C. S. Lewis impersonators had a banner year in 1998 during the author's numerous 100th birthday celebrations. Those who knew Lewis consider Anthony Hopkins's portrayal in the film Shadowlands slightly neater than was the original "Jack" Lewis, while applauding Joss Ackland's more rumpled and rumbling Lewis in the TV movie of the same name; even David Suchet, who plays Hercule Poirot on the Agatha Christie series seen on PBS and elsewhere, imbues Lewis with more gravity than the witty, wise-cracking professor-who reportedly kept his friends in stitches-probably warrants.
An American who has garnered surprising praise on both sides of the Atlantic for his Lewisian depiction is actor
Tom Key of Atlanta, Georgia.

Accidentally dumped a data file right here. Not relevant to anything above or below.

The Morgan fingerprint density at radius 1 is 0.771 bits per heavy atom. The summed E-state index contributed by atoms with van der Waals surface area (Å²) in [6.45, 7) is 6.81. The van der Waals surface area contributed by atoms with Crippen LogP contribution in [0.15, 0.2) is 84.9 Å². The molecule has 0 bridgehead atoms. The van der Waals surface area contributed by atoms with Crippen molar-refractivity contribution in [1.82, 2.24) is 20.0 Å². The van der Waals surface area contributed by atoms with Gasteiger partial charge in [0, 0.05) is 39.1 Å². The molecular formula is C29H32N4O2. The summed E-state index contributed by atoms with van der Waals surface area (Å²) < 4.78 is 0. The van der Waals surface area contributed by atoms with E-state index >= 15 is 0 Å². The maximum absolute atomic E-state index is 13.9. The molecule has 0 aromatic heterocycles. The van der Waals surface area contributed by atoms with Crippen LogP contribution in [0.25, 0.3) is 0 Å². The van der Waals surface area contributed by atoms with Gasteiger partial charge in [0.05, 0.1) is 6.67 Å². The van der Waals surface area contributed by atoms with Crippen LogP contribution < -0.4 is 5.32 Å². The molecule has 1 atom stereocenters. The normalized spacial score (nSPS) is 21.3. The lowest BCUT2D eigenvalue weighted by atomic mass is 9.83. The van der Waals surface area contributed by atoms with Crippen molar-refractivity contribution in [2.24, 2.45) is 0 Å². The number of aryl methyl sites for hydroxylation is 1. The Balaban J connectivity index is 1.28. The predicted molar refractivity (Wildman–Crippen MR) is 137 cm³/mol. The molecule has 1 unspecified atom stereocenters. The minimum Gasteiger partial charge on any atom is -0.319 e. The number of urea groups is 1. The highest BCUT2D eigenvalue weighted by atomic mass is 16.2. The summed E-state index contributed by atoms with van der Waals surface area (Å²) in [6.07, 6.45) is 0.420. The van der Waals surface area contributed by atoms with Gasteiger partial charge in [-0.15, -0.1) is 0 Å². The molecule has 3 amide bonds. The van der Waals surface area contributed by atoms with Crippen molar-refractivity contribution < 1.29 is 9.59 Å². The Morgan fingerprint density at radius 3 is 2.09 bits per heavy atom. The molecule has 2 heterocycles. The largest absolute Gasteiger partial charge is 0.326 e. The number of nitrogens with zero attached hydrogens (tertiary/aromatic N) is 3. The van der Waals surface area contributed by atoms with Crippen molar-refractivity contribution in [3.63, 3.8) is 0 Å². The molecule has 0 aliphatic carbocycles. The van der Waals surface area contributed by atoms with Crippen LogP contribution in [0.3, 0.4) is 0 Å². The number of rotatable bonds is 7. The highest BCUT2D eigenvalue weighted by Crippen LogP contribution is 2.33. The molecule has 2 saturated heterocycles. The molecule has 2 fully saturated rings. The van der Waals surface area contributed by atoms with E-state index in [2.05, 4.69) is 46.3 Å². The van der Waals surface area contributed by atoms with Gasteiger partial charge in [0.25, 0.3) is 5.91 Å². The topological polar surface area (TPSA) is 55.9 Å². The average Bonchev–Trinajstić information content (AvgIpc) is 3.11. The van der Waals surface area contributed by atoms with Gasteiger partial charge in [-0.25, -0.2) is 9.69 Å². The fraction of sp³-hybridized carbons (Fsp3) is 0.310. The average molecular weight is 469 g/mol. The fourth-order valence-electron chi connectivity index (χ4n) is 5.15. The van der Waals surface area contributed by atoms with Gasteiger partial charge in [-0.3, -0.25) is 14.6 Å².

Since 1983, Key has performed as the Oxbridge don over 200 times in his one-man drama, C.S. Lewis on Stage. According to Key, the most appropriate setting for the play (which was once performed at Washington, D.C.'s Kennedy Center), was at Oxford University's Sheldonian in 1998, a theater where Lewis attended countless graduation ceremonies during his long tenure at Oxford. Among those he considers his most appraising audience members, Key includes Douglas Gresham (Lewis's stepson), Owen Barfield, and George Sayer (Oxford "Inklings" colleagues), and Lewisian correspondent Sheldon Vanauken. His most memorable stage problem with the show occurred in Tennessee, where the farmer who was supposed to introduce him held up the opening curtain for 20 minutes because he was busy delivering a calf. Key's weirdest memory of C. S. Lewis on Stage featured a skullcap designed to hide his full, distinctly non-Lewisian head of hair. Under the hot stagelights at a San Diego performance in 1986, his headgear began popping and bubbling; ...1